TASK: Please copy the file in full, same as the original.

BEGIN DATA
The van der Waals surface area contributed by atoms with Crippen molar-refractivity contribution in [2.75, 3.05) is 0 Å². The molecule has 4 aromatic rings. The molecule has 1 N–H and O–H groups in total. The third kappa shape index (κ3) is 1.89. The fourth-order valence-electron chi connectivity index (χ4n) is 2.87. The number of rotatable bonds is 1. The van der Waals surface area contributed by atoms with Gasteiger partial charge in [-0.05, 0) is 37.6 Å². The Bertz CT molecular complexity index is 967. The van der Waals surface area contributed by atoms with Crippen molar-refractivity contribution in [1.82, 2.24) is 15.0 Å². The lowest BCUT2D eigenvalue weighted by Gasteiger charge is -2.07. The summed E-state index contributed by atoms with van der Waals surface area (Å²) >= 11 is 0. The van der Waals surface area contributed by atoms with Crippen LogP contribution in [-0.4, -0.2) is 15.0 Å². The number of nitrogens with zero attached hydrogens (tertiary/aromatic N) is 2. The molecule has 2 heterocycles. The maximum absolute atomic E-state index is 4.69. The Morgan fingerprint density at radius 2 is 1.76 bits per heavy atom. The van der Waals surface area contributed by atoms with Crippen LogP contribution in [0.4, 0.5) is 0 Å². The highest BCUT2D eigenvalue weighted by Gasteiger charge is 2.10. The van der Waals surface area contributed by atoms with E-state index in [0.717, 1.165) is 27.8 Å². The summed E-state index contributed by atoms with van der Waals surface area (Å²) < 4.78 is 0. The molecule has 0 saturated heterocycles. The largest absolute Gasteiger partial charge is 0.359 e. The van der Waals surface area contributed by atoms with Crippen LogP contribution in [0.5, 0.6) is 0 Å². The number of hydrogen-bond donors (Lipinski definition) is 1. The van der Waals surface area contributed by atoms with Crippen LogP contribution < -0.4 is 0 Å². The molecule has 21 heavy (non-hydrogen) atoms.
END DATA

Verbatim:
The van der Waals surface area contributed by atoms with Crippen molar-refractivity contribution in [2.75, 3.05) is 0 Å². The molecule has 4 aromatic rings. The molecule has 1 N–H and O–H groups in total. The third kappa shape index (κ3) is 1.89. The fourth-order valence-electron chi connectivity index (χ4n) is 2.87. The number of rotatable bonds is 1. The van der Waals surface area contributed by atoms with Gasteiger partial charge in [-0.05, 0) is 37.6 Å². The Bertz CT molecular complexity index is 967. The van der Waals surface area contributed by atoms with Crippen molar-refractivity contribution in [1.82, 2.24) is 15.0 Å². The lowest BCUT2D eigenvalue weighted by Gasteiger charge is -2.07. The summed E-state index contributed by atoms with van der Waals surface area (Å²) >= 11 is 0. The van der Waals surface area contributed by atoms with Crippen LogP contribution in [-0.4, -0.2) is 15.0 Å². The number of nitrogens with zero attached hydrogens (tertiary/aromatic N) is 2. The molecule has 2 heterocycles. The maximum absolute atomic E-state index is 4.69. The Morgan fingerprint density at radius 2 is 1.76 bits per heavy atom. The van der Waals surface area contributed by atoms with Crippen LogP contribution in [0.4, 0.5) is 0 Å². The highest BCUT2D eigenvalue weighted by Gasteiger charge is 2.10. The van der Waals surface area contributed by atoms with E-state index in [0.717, 1.165) is 27.8 Å². The summed E-state index contributed by atoms with van der Waals surface area (Å²) < 4.78 is 0. The molecule has 0 saturated heterocycles. The largest absolute Gasteiger partial charge is 0.359 e. The van der Waals surface area contributed by atoms with Crippen LogP contribution in [0.5, 0.6) is 0 Å². The number of hydrogen-bond donors (Lipinski definition) is 1. The van der Waals surface area contributed by atoms with Crippen LogP contribution < -0.4 is 0 Å². The molecule has 21 heavy (non-hydrogen) atoms.